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As we enter another election year, cannabis legalization is sure to be a hot button issue at both the state and federal levels. A Gallup poll from November 2023 showed that public support for legalizing marijuana reached a record high of 70 percent, including majority support across party lines. Let’s look back and see how 2023’s progress positioned cannabis legalization as we enter the 2024 election cycle. 

2023 State Developments

Last year saw continued growth in the legalization of cannabis at the state level. Kentucky’s General Assembly legalized medical cannabis for Kentuckians beginning on January 1, 2025. In doing so, Kentucky became the 40th state to legalize medical cannabis. In April 2023, Delaware’s Governor allowed companion bills to become law without his signature. House Bill 1 allowed for adult-use cannabis legalization effective April 23, 2023. In May 2023, Minnesota’s Governor signed an extensive cannabis bill legalizing adult-use cannabis in the state. The bill allowed for adult possession beginning on August 1, 2023. In November, Ohio voters passed (57%-43%) a citizen-initiated statute legalizing adult-use cannabis. Ohio became the 24th state to legalize cannabis for adult use. With legalization in Ohio, more than half of Americans now live in a state with legal cannabis.

More than half of Americans now live in a state with legal cannabis.

As voters go to the ballot boxes in 2024, campaigns currently exist in four states (Florida, Idaho, Nebraska, and South Dakota) to put adult-use or medicinal cannabis legalization in the hands of voters. Stalled legislative efforts (including adult-use legislation in Hawaii, New Hampshire, and Pennsylvania and medical cannabis legislation in Wisconsin, North Carolina, and South Carolina) are likely to be, or already have been, revived in 2024.

2023 Federal Developments

At the federal level, cannabis reform efforts now span several proposals in Congress and multiple executive branch actions. Congress, once again, failed to pass meaningful reform legislation, but we continue to see increasing legislation (nearly 20 bills in 2023) introduced that would reform the cannabis industry. 

We continue to see increasing legislation (nearly 20 bills in 2023) introduced that would reform the cannabis industry.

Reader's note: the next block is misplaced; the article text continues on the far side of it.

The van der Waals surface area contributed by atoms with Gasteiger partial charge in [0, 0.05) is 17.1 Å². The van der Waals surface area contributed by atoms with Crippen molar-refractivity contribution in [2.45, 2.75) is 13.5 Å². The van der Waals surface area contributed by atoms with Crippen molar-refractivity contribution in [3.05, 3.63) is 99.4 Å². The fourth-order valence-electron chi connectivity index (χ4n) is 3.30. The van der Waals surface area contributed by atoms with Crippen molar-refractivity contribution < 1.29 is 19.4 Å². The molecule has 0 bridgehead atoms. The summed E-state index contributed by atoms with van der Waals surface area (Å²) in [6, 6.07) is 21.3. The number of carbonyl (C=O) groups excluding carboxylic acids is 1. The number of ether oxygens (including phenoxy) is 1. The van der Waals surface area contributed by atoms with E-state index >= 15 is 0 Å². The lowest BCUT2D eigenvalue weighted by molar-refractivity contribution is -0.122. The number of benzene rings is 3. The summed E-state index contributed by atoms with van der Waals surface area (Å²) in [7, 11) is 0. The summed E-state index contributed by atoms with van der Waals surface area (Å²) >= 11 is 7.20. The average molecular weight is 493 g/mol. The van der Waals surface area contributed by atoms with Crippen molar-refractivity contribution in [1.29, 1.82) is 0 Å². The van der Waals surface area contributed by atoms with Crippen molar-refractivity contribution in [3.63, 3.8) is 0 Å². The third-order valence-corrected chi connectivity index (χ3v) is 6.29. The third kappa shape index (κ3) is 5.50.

The Marijuana Opportunity Reinvestment and Expungement (MORE) Act was re-introduced in the House in September 2023. The MORE Act would federally legalize and regulate cannabis. The bipartisan STATES 2.0 Act was introduced in December. It would remove cannabis from the Controlled Substances Act (CSA) and place the regulation of marijuana products in the hands of the Food and Drug Administration. The bill would allow for the states to continue prohibiting cannabis, but states would not be able to prohibit the interstate transport of cannabis between two states which permit cannabis.

Other cannabis legislation was introduced (or re-introduced) to address issues of importance to the cannabis industry. A sampling of those bills includes:

  • The bipartisan SAFER Banking Act would provide protections to federally regulated financial institutions that serve state-sanctioned cannabis businesses. The Act passed the Senate banking committee, but stalled in the Senate without a floor vote.
  • Introduced in both the House and Senate, the bipartisan Clarifying Law Around Insurance of Marijuana (CLAIM) Act would protect insurers and agents from penalties from federal regulators for providing insurance services to state-sanctioned cannabis businesses.
  • The Higher Education Marijuana Research Act of 2023 was introduced in the House and would provide $150 million to allow universities in states with legalized cannabis to obtain cannabis for research, including public health research. 
  • The bipartisan Harnessing Opportunities by Pursing Expungement (HOPE) Act of 2023 was re-introduced in the House to authorize grants to state and local governments to reduce the financial and administrative burden of expunging convictions for state cannabis offenses. 
  • Multiple bills were aimed at broadening the access of medical cannabis to veterans.
    • The House’s bipartisan Veteran’s Equal Access Act would allow Department of Veterans Affairs (VA) doctors to recommend medical cannabis to their patients in states where medical cannabis is legal.
    • The bipartisan Veterans Medical Marijuana Safe Harbor Act introduced in the House would provide a temporary (five year) authorization allowing VA doctors to recommend cannabis and veterans to use medical cannabis in accordance with the applicable state medicinal cannabis laws. 

In addition to legislative action, we’ve previously covered the U.S. Department of Health and Human Services’ (HHS) recommendation to move cannabis from Schedule I to Schedule III under the CSA. As we noted in January, HHS released its report detailing the department’s rationale for its recommendation. While reclassification would not legalize cannabis, it would represent a historic shift for the cannabis industry. In December 2023, President Biden signed a proclamation pardoning individuals who committed or were convicted of federal marijuana possession offenses. 

While reclassification would not legalize cannabis, it would represent a historic shift for the cannabis industry.

While 2023 did not see historic cannabis legislation passed, it did see continued momentum toward legalization at both the state and federal levels. It also saw a focus on increasing protections for industries and ancillary businesses that are critical to the growth of the cannabis industry. With public support at an all-time high, we will continue to monitor this momentum as state legislatures begin their work and voters head to the ballot box this November.